The Silent Patient by Alex Michaelides. Review.
We are all unreliable narrators. That amazing holiday we enjoyed, our wonderful wedding and those photos of our perfect lifestyle played out on social media are not the truth but an edited version of what happened. It is part of being human to hide the truth and to spin a version of our lives so as to give everyone the version we want them to believe. And so it is in a novel – we see the world through the protagonist’s eyes only to begin to question their version – and in the case of Alex Michaelides’ The Silent Patient – the truth comes too late as by then we have bought into the narrator’s version.
There are hints of course as Theo Faber in The Silent Patient is quite certain that Alicia Berenson is a murderer, that his motivation to discover the truth of her husband’s death becomes an obsession to the point that he goes against the orders of his employers at The Grove. Written in the first person The Silent Patient is a whodunnit psychological thriller in which the truth is only revealed in the final pages in the spirit of Agatha Christie’s masterpiece The Murder of Roger Ackroyd.
Theo Faber is fascinated by the murder of Alicia Berenson’s husband and decides to take a job at the hospital where she has been confined after being sentenced following her trial and conviction for the murder of her husband. She hasn’t spoken a word since the suspected murder and he is determined to find the truth and make her speak. The ingenious plot construction ensures the reader is given a series of false clues as the narrator deliberately disguises his version of the story in the best traditions of the unreliable narrator. And yet the finale is there from the beginning in a play Alicia had seen shortly before her husband’s death, the Greek tragedy Alcestis. Just to make sure we don’t miss the clue Alicia leaves the play’s title on the canvas of her last painting. Of course, the skill of the novelist manipulates the reader in ignoring this ‘in plain sight’ riddle.
Alex Michaelides uses a number of devices to keep us guessing. If we have inklings about Theo’s story then we also get an alternative view of events through Alicia’s diary. Is she also being entirely honest? As Theo investigates her family we get a series of possibilities about what may have happened and there is the sub plot of his relationship with his wife. All neatly sown together to give a suspenseful and page-turning thriller. I for one had to read it to the end one night as in the best traditions of whonunnits I had to find out what happened – which for me proves the quality of the book. Yes you can pick holes in the plot afterwards and question motives and realities but by then the job of the writer is done.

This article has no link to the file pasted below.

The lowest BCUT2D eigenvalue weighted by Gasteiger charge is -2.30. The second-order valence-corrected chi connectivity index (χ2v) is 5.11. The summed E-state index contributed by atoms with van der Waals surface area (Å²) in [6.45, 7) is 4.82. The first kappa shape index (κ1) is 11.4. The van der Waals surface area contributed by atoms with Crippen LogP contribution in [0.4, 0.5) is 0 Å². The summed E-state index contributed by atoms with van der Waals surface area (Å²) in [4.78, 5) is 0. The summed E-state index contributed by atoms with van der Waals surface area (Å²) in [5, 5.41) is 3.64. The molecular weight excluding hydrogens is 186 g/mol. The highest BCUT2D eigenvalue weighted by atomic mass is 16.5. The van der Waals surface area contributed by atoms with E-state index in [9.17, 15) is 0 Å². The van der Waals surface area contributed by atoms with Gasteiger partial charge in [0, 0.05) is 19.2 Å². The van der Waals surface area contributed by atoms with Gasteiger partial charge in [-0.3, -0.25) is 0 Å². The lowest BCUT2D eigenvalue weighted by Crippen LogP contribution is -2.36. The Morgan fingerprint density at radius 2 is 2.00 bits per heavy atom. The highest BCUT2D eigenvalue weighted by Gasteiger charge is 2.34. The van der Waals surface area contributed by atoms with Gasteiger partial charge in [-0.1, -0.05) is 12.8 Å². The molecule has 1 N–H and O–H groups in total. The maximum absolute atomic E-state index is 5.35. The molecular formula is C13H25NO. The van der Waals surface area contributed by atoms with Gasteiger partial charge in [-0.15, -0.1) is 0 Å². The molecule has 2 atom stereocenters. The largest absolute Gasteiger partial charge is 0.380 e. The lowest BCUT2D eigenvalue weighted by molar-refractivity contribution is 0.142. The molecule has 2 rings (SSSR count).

In Kazuo Ishiguro’s The Remains of the Day, the butler Stevens relates the story of his service to the fascist sympathising aristocrat Lord Darlington and his suppressed affection for the housekeeper Miss Kenton. He denies his own feelings for her and of how his devotion to duty of his employer has affectively compromised much of his life. It’s a feeling many feel in the autumn years of their lives as they realise they have not lived a full life and have related their experiences as unreliable narrators as they didn’t want to reveal their true thoughts.
Julian Barnes’ A Sense of an Ending follows the obsessive Tony Webster who is keen to extract vengeance on a slight by a friend which eventually reveals the pettiness of the narrator. His version is about his quest to find out what happened to the woman he once wanted to love in a mission that had a twist in the end, after his vindictiveness is revealed despite the way he slanted the story.
The Last King of Scotland’s narrator Nicholas Garrigan in Giles Foden’s novel in which the protagonist Giles (a doctor) works for the Ugandan dictator General Amin but is oblivious to the brutality of the regime as he portrays his life in the nightmare of the East African nation which is at odds with the realities. It’s this very denial and misrepresentation that so grips the reader in this case as we know the truth.
In Garrigan’s novel we are gripped because we know his protagonist is mistaken, while in Ishiguro’s story of Stevens we are not so sure about his thoughts until he slowly reveals how institutionalised he has become. As for Theo, well he is the most plausible of narrators because he is a professional criminal psychotherapist who we feel we can trust, while Alicia is clearly an unhinged artist. But that’s the trick – to give the reader enough clues to place doubts in the mind and take us on a journey where the final destination is only revealed at the end.
For details for the work of the journalist Harry Mottram visit www.harrymottram.co.uk
Follow him on Facebook, Twitter, Blogger, Instagram and YouTube.
Or email him at email@example.com